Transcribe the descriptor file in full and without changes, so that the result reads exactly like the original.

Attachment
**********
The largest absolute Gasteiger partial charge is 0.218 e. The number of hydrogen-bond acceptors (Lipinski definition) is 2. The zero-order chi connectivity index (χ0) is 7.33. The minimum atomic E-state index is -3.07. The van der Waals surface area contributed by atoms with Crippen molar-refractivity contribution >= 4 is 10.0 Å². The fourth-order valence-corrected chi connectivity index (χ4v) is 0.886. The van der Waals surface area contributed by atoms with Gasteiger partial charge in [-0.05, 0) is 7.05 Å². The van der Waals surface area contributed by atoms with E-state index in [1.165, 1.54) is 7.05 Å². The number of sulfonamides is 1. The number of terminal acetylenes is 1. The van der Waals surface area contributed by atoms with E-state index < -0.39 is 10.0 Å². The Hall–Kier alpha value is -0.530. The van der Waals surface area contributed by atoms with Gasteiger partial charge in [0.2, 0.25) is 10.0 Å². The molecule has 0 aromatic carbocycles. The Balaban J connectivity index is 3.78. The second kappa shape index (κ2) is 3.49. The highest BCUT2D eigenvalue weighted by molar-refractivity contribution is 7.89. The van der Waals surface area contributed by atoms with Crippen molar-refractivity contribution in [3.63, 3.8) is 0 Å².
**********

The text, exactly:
The largest absolute Gasteiger partial charge is 0.218 e. The number of hydrogen-bond acceptors (Lipinski definition) is 2. The zero-order chi connectivity index (χ0) is 7.33. The minimum atomic E-state index is -3.07. The van der Waals surface area contributed by atoms with Crippen molar-refractivity contribution >= 4 is 10.0 Å². The fourth-order valence-corrected chi connectivity index (χ4v) is 0.886. The van der Waals surface area contributed by atoms with Gasteiger partial charge in [-0.05, 0) is 7.05 Å². The van der Waals surface area contributed by atoms with E-state index in [1.165, 1.54) is 7.05 Å². The number of sulfonamides is 1. The number of terminal acetylenes is 1. The van der Waals surface area contributed by atoms with E-state index < -0.39 is 10.0 Å². The Hall–Kier alpha value is -0.530. The van der Waals surface area contributed by atoms with Gasteiger partial charge in [0.2, 0.25) is 10.0 Å². The molecule has 0 aromatic carbocycles. The Balaban J connectivity index is 3.78. The second kappa shape index (κ2) is 3.49. The highest BCUT2D eigenvalue weighted by molar-refractivity contribution is 7.89. The van der Waals surface area contributed by atoms with Crippen molar-refractivity contribution in [3.63, 3.8) is 0 Å².